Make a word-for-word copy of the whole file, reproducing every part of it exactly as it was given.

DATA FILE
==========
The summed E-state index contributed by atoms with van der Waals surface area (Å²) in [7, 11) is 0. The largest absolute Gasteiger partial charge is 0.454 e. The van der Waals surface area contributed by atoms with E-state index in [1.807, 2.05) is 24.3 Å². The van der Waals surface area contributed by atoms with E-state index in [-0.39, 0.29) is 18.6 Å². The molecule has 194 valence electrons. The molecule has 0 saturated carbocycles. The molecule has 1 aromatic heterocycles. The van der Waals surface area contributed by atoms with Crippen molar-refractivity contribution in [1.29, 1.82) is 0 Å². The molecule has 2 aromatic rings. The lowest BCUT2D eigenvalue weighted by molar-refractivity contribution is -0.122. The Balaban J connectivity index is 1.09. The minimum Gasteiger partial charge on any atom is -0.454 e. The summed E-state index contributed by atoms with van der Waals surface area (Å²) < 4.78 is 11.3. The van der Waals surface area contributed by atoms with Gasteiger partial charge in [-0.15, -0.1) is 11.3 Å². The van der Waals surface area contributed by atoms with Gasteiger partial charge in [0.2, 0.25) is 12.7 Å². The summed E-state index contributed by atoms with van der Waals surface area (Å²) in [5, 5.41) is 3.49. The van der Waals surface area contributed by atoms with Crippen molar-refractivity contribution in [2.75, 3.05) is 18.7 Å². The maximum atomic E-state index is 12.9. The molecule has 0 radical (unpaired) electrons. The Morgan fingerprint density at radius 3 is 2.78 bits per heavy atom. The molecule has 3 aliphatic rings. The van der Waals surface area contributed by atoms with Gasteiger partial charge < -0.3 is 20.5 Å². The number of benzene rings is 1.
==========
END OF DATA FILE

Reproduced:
The summed E-state index contributed by atoms with van der Waals surface area (Å²) in [7, 11) is 0. The largest absolute Gasteiger partial charge is 0.454 e. The van der Waals surface area contributed by atoms with E-state index in [1.807, 2.05) is 24.3 Å². The van der Waals surface area contributed by atoms with E-state index in [-0.39, 0.29) is 18.6 Å². The molecule has 194 valence electrons. The molecule has 0 saturated carbocycles. The molecule has 1 aromatic heterocycles. The van der Waals surface area contributed by atoms with Crippen molar-refractivity contribution in [1.29, 1.82) is 0 Å². The molecule has 2 aromatic rings. The lowest BCUT2D eigenvalue weighted by molar-refractivity contribution is -0.122. The Balaban J connectivity index is 1.09. The minimum Gasteiger partial charge on any atom is -0.454 e. The summed E-state index contributed by atoms with van der Waals surface area (Å²) < 4.78 is 11.3. The van der Waals surface area contributed by atoms with Gasteiger partial charge in [-0.15, -0.1) is 11.3 Å². The van der Waals surface area contributed by atoms with Gasteiger partial charge in [0.2, 0.25) is 12.7 Å². The summed E-state index contributed by atoms with van der Waals surface area (Å²) in [5, 5.41) is 3.49. The van der Waals surface area contributed by atoms with Crippen molar-refractivity contribution in [2.75, 3.05) is 18.7 Å². The maximum atomic E-state index is 12.9. The molecule has 0 radical (unpaired) electrons. The Morgan fingerprint density at radius 3 is 2.78 bits per heavy atom. The molecule has 3 aliphatic rings. The van der Waals surface area contributed by atoms with Gasteiger partial charge < -0.3 is 20.5 Å². The number of benzene rings is 1.